• ADM Responsible Soy Standard: Participating growers in Brazil undergo periodic audits that assess their adherence to a broad set of standards, including labor practices and legal compliance.

• Member of the Round Table on Responsible Soy (RTRS): International organization whose certification system assures that soybeans originate from a process that includes responsible labor conditions.    

• Member of the World Business Council for Sustainable Development (WBCSD) who share the same goals regarding No Deforestation and No Exploitation in their supply chains.

• Doing it Right (Produzindo Certo): Effort with Aliança da Terra, a not-for-profit sustainable farming group founded by farmers, to educate Brazilian farmers and emphasize fair labor conditions.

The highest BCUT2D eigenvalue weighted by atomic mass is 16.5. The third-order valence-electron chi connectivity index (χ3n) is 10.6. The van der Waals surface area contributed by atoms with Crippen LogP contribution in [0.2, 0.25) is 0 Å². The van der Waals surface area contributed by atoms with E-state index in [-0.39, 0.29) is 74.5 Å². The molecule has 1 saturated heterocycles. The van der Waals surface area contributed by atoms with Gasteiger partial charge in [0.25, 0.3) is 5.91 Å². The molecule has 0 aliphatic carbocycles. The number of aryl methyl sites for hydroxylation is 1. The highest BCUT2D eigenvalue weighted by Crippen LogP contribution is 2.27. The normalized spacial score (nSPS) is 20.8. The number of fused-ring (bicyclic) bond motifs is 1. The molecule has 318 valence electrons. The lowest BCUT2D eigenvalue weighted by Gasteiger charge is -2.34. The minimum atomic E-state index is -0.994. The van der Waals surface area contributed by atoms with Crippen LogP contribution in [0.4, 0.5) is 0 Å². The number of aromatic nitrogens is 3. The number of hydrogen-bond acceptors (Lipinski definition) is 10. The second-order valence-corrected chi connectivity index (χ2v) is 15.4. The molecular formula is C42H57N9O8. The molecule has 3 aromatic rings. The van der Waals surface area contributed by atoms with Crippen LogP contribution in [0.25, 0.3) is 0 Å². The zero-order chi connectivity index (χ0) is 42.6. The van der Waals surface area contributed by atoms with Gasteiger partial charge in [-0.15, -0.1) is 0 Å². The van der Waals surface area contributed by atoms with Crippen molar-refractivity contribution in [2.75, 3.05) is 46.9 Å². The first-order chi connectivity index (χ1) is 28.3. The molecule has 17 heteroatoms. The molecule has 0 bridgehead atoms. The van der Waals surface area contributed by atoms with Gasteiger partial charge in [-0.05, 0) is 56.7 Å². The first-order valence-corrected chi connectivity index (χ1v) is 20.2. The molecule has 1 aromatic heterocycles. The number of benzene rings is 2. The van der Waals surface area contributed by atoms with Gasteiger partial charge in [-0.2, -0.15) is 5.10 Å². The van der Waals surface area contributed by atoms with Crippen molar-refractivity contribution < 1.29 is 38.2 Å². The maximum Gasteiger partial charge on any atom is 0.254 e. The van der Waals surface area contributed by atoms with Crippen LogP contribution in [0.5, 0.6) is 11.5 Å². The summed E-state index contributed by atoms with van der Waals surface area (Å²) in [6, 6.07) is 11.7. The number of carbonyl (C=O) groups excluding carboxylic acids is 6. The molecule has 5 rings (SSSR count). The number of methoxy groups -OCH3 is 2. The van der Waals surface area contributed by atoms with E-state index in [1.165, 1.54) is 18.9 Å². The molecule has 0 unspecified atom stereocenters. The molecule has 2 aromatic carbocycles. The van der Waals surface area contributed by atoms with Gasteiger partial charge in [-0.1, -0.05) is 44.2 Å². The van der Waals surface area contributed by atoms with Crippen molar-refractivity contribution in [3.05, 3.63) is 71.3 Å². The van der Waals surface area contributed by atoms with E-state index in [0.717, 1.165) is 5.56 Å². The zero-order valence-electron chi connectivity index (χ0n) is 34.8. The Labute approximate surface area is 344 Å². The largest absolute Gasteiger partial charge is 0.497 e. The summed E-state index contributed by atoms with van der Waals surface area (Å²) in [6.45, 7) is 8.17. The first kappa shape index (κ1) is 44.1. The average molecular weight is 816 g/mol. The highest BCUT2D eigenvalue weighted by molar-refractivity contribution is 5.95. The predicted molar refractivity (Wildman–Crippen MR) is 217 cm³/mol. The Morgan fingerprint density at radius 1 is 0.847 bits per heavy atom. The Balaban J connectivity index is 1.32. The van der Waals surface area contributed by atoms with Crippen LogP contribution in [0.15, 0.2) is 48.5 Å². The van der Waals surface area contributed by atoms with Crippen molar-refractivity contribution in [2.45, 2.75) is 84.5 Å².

• Since 2018, specialized firms with GIS technology (satellite imaging) have been crossreferencing planted areas within the farm polygons of our direct suppliers in high-risk areas to determine if the soy being sourced is compliant with our Policy. Farms are also verified to make sure there are no environmental issues (embargoed areas), encroachment into protected areas or Indigenous Territories, or labor issues which violate our No Exploitation Policy.

• In Brazil, we have mapped 100% of our direct suppliers to farm (polygons). This database enabled us to measure our DCF (Deforestation + Conversion Free) footprint, which in 2020 was 97% DCF. As our baseline we used 2015, the year we launched our No Deforestation Policy. In Argentina we source indirectly from areas close to the export facilities.